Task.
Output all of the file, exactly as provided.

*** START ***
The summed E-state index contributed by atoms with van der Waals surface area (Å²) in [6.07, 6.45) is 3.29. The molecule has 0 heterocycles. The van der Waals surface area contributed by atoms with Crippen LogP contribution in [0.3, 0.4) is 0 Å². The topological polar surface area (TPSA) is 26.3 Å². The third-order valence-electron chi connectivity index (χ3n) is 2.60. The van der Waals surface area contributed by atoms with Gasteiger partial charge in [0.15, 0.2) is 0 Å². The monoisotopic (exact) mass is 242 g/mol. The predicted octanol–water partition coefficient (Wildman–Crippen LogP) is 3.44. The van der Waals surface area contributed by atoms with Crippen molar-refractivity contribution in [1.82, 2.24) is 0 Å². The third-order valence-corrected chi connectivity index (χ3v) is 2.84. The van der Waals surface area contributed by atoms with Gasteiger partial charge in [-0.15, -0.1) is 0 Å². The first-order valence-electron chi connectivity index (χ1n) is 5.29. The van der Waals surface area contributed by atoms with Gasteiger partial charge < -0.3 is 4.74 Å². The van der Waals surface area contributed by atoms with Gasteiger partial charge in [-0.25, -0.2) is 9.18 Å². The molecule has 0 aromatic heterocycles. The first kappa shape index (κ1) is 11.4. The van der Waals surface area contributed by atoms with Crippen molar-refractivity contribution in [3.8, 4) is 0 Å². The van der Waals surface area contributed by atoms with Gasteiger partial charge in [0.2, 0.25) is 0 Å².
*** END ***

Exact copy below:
The summed E-state index contributed by atoms with van der Waals surface area (Å²) in [6.07, 6.45) is 3.29. The molecule has 0 heterocycles. The van der Waals surface area contributed by atoms with Crippen LogP contribution in [0.3, 0.4) is 0 Å². The topological polar surface area (TPSA) is 26.3 Å². The third-order valence-electron chi connectivity index (χ3n) is 2.60. The van der Waals surface area contributed by atoms with Gasteiger partial charge in [0.15, 0.2) is 0 Å². The monoisotopic (exact) mass is 242 g/mol. The predicted octanol–water partition coefficient (Wildman–Crippen LogP) is 3.44. The van der Waals surface area contributed by atoms with Crippen molar-refractivity contribution in [1.82, 2.24) is 0 Å². The third-order valence-corrected chi connectivity index (χ3v) is 2.84. The van der Waals surface area contributed by atoms with Gasteiger partial charge in [-0.15, -0.1) is 0 Å². The first-order valence-electron chi connectivity index (χ1n) is 5.29. The van der Waals surface area contributed by atoms with Gasteiger partial charge < -0.3 is 4.74 Å². The van der Waals surface area contributed by atoms with Gasteiger partial charge in [-0.25, -0.2) is 9.18 Å². The molecule has 0 aromatic heterocycles. The first kappa shape index (κ1) is 11.4. The van der Waals surface area contributed by atoms with Crippen molar-refractivity contribution in [3.8, 4) is 0 Å². The van der Waals surface area contributed by atoms with Gasteiger partial charge in [0.2, 0.25) is 0 Å².